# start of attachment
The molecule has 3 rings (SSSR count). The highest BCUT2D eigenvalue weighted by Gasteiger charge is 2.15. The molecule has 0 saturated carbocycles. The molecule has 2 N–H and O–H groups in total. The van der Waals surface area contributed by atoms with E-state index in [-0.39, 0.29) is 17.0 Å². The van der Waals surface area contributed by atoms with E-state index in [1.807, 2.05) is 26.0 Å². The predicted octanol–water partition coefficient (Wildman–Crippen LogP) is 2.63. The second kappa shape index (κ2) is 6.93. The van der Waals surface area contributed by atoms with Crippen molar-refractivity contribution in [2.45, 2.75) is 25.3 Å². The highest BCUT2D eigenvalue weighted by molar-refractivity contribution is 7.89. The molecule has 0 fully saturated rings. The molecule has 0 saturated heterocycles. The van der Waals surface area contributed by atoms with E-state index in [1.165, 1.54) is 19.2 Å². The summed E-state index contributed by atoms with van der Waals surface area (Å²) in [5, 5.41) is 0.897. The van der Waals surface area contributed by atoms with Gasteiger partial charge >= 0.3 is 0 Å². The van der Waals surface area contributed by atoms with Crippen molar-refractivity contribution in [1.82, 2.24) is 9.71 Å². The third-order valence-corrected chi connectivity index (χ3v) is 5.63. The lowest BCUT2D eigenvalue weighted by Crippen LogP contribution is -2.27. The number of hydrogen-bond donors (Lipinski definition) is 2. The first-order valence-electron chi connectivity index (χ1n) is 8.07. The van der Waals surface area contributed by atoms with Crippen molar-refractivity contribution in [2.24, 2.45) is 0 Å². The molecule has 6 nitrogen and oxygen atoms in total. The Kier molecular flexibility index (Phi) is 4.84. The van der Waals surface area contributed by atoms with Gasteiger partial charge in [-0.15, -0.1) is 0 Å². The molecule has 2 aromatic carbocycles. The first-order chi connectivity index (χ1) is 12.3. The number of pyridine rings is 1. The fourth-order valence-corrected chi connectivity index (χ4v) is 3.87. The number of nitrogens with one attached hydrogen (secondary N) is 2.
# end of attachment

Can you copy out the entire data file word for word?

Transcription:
The molecule has 3 rings (SSSR count). The highest BCUT2D eigenvalue weighted by Gasteiger charge is 2.15. The molecule has 0 saturated carbocycles. The molecule has 2 N–H and O–H groups in total. The van der Waals surface area contributed by atoms with E-state index in [-0.39, 0.29) is 17.0 Å². The van der Waals surface area contributed by atoms with E-state index in [1.807, 2.05) is 26.0 Å². The predicted octanol–water partition coefficient (Wildman–Crippen LogP) is 2.63. The second kappa shape index (κ2) is 6.93. The van der Waals surface area contributed by atoms with Crippen molar-refractivity contribution in [2.45, 2.75) is 25.3 Å². The highest BCUT2D eigenvalue weighted by molar-refractivity contribution is 7.89. The molecule has 0 fully saturated rings. The molecule has 0 saturated heterocycles. The van der Waals surface area contributed by atoms with E-state index in [1.165, 1.54) is 19.2 Å². The summed E-state index contributed by atoms with van der Waals surface area (Å²) in [5, 5.41) is 0.897. The van der Waals surface area contributed by atoms with Gasteiger partial charge >= 0.3 is 0 Å². The van der Waals surface area contributed by atoms with Crippen molar-refractivity contribution in [1.82, 2.24) is 9.71 Å². The third-order valence-corrected chi connectivity index (χ3v) is 5.63. The lowest BCUT2D eigenvalue weighted by Crippen LogP contribution is -2.27. The number of hydrogen-bond donors (Lipinski definition) is 2. The first-order valence-electron chi connectivity index (χ1n) is 8.07. The van der Waals surface area contributed by atoms with Crippen molar-refractivity contribution in [2.24, 2.45) is 0 Å². The molecule has 6 nitrogen and oxygen atoms in total. The Kier molecular flexibility index (Phi) is 4.84. The van der Waals surface area contributed by atoms with Gasteiger partial charge in [-0.15, -0.1) is 0 Å². The molecule has 2 aromatic carbocycles. The first-order chi connectivity index (χ1) is 12.3. The number of pyridine rings is 1. The fourth-order valence-corrected chi connectivity index (χ4v) is 3.87. The number of nitrogens with one attached hydrogen (secondary N) is 2.